“Point Pleasant seems to be well beyond the pale, “ Rob said on the subject, “It may be a nexus of paranormal phenomenon, it’s rare, but it’s one of those places that on occasion can have an effect on the real world as we know it.”
The Grinning Man
Picture a side street in a small, rural town. It’s late, and the streetlight isn’t working. To your side, there’s a chain link fence which divides the sidewalk from an empty lot, by this fence you see a silhouette. You approach the figure, asking if they’re alright, asking if they needed help. It was probably someone you knew, everyone knows everyone here.
Just as you get within arm’s length, the figure turns around. It’s bald and towers above you. It’s wearing a green coverall that glimmers in the moonlight—but his face… oh God, his face! Its beady eyes are set disturbingly far apart above where its nose should be, and it stares down at you with a maddening, unflinching grin.
It reaches out to grab you, and you run for your life. You glance over your shoulder to see if it’s chasing you—but it was gone.
The Grinning Man is not exclusively Southern. According to Rob Morphy, “There’s reports of Grinning Men from around the world.” Nevertheless, the entities had an important part to play during the Mothman Affair in Point Pleasant, West Virginia back in the 1960’s. The events that unfolded there seem to imply that the entities we call Grinning Men may be extraterrestrials.
Rob remained skeptical.
“They’re so inexplicable, and there appearance is so horrifying, “ Rob said, “That it’s easy to believe that they’re from another world.”
The difference maker with the Point Pleasant encounters is that all but one of the entities in question had names, or at least pseudonyms. The most infamous being Indrid Cold. Mr. Cold first appeared when a resident, Woodrow Derenberger, was driving home one night and a strange vehicle landed in the middle of a road. A figure emerged from a door and approached Derenberger in his car, where Mr. Cold introduced himself telepathically.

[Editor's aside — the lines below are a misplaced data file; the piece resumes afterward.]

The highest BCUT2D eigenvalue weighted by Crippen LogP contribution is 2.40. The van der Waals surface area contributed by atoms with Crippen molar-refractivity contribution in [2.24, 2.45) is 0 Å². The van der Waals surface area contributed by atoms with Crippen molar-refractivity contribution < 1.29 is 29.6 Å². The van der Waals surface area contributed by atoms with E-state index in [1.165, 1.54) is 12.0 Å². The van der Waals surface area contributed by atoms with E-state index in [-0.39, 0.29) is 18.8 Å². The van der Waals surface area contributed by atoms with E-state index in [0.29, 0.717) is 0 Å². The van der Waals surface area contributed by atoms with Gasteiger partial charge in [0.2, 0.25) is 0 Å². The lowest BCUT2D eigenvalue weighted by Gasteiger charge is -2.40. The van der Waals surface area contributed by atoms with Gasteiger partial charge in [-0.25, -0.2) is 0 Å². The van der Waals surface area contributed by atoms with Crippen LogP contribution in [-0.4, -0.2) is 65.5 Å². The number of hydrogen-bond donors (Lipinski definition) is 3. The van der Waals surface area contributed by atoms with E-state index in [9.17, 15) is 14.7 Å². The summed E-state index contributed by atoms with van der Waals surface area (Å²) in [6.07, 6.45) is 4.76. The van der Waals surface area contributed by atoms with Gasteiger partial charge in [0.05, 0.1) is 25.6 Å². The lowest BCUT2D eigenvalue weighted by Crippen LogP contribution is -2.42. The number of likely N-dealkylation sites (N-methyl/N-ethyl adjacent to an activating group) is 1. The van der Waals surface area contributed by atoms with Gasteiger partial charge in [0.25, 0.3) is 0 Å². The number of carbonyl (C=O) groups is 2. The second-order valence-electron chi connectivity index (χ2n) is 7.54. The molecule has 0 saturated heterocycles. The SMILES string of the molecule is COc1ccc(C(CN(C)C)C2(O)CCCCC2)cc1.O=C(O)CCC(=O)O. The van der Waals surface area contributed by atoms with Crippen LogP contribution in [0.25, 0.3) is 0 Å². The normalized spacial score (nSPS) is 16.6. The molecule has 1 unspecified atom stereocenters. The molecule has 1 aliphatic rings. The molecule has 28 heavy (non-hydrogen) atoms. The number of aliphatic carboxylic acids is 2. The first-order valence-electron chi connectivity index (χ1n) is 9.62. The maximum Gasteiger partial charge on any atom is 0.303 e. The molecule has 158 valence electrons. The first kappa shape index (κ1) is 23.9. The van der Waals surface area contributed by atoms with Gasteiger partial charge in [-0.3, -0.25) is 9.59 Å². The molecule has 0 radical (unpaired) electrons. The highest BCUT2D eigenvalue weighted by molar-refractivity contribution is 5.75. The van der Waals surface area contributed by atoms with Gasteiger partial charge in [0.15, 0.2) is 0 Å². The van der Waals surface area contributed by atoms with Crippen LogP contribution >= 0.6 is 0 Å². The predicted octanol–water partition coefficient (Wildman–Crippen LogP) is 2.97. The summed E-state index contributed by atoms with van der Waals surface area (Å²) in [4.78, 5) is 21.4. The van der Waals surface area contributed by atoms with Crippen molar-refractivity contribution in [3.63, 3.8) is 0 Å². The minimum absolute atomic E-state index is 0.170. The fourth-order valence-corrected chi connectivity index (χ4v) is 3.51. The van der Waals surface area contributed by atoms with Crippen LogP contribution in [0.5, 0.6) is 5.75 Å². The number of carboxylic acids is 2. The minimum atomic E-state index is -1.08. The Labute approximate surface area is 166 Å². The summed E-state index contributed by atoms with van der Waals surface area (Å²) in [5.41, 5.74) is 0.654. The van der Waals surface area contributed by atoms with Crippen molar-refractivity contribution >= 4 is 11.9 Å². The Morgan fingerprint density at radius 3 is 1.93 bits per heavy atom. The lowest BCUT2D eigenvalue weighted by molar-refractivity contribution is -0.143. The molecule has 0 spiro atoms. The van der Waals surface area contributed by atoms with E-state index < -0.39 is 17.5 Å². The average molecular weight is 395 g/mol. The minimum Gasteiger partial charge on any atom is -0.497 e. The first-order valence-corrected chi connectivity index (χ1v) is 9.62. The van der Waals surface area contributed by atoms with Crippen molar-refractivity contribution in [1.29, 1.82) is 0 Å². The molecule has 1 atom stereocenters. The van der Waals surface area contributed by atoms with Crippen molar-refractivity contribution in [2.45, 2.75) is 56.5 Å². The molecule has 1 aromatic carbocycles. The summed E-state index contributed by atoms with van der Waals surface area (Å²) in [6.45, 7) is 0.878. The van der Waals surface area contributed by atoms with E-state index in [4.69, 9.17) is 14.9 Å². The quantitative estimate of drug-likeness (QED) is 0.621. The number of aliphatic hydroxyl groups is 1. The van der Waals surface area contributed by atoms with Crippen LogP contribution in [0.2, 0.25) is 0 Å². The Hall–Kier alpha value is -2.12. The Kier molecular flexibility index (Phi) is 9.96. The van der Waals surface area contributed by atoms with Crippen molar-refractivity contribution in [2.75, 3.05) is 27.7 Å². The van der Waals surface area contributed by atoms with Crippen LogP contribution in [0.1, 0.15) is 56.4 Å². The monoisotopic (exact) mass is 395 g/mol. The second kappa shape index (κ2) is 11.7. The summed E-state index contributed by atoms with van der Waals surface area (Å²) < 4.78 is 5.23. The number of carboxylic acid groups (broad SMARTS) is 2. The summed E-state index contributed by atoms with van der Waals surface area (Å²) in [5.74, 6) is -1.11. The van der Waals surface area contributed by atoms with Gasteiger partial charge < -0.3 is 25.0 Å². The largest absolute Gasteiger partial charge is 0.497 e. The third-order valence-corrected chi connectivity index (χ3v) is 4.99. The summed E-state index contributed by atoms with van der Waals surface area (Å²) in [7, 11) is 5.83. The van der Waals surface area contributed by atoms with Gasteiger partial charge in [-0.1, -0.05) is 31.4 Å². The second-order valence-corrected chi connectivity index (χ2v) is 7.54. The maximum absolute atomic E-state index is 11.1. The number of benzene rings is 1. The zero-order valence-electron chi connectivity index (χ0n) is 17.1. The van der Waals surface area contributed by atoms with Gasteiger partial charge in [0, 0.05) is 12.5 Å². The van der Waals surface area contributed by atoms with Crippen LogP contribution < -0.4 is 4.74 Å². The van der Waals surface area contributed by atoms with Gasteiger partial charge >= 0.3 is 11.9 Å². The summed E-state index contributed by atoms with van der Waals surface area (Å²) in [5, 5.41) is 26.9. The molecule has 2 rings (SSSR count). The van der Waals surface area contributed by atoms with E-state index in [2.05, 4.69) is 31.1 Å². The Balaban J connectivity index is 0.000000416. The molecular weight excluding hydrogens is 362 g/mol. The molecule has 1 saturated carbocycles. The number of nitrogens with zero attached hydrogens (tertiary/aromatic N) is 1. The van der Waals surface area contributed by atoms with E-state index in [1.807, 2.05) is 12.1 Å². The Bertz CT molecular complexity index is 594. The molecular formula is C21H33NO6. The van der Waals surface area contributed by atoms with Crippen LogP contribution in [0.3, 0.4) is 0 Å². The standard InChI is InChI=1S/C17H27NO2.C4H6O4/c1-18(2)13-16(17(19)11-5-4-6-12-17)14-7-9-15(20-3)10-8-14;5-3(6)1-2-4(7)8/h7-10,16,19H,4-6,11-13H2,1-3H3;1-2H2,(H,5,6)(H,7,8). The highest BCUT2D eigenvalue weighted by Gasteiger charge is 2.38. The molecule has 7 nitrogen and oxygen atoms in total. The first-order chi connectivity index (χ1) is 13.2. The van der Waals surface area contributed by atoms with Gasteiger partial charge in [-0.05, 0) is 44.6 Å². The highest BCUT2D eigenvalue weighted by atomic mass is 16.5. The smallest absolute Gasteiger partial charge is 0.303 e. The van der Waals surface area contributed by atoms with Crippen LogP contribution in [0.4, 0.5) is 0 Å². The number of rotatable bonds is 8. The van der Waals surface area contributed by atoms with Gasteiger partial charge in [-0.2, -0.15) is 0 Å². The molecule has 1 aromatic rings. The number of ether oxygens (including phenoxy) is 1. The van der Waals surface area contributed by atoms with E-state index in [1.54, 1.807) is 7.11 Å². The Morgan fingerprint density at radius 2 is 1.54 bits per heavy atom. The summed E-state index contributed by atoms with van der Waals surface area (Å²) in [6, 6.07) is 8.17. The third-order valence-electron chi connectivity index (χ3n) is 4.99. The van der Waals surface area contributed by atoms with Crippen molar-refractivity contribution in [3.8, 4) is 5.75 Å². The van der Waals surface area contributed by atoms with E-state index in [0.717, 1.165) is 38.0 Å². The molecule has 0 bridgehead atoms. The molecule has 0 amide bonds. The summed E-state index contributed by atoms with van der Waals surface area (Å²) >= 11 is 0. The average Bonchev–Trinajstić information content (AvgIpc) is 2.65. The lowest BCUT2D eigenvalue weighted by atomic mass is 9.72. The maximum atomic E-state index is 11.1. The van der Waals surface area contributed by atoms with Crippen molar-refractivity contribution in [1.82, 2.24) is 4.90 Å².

“When extraterrestrials choose someone, it’s so random,” Rob said about the Point Pleasant case, “I can’t even begin to speculate what Indrid Cold saw in Woodrow Derenberger that made him want to contact him.”
Indrid Cold would stay in contact with Mr. Derenberger, eventually coming to his home with two other entities, Demo Hassan, and Karl Ardo. Derenberger’s wife was home at the time and witnessed the visitation. After this, the entities, Derenberger claimed, took him to their home world of Lanulos—lending more speculation to the Grinning Men’s as a form of extraterrestrial life.
While all this went on with Woodrow Derenberger, another Point Pleasant resident had a close encounter with a Grinning Man. Young Linda Lilly woke up in her room to find a presence looming over her. The figure of a tall man was standing near her window. It walked around the bed and leaned over her and stared. She screamed and pulled the covers over her head, and when she peeked out, the Grinning Man was gone.
The Linda Lilly account, while different from the space traveling consortium of Woodrow Derenberger, is more consistent with the Grinning Men sighted s outside West Virginia who seem to delight in tormenting children. This begs the question, are Indrid Cold and the Linda Lilly Grinning Man even the same species? If so, then what are their motivations?
“There’s no way to say that they’re the same species. They don’t seem malicious, rather, curious. They’re terrifying, but they seem to want to establish contact with humanity,” Rob Morphy told me.
Full of Mysteries
Whether or not you put stock into the mysteries I’ve covered here, you can’t deny that we don’t know everything about the world we live in. There are boundaries we’ve yet to cross and dark corners we’ve yet to explore.
“The world is vast and its mysteries are too numerous to chronicle. I think anyone who thinks we’ve uncovered everything is grossly naïve or gravely cynical.” Rob told me, “Yes, the world is absolutely full of mysteries.”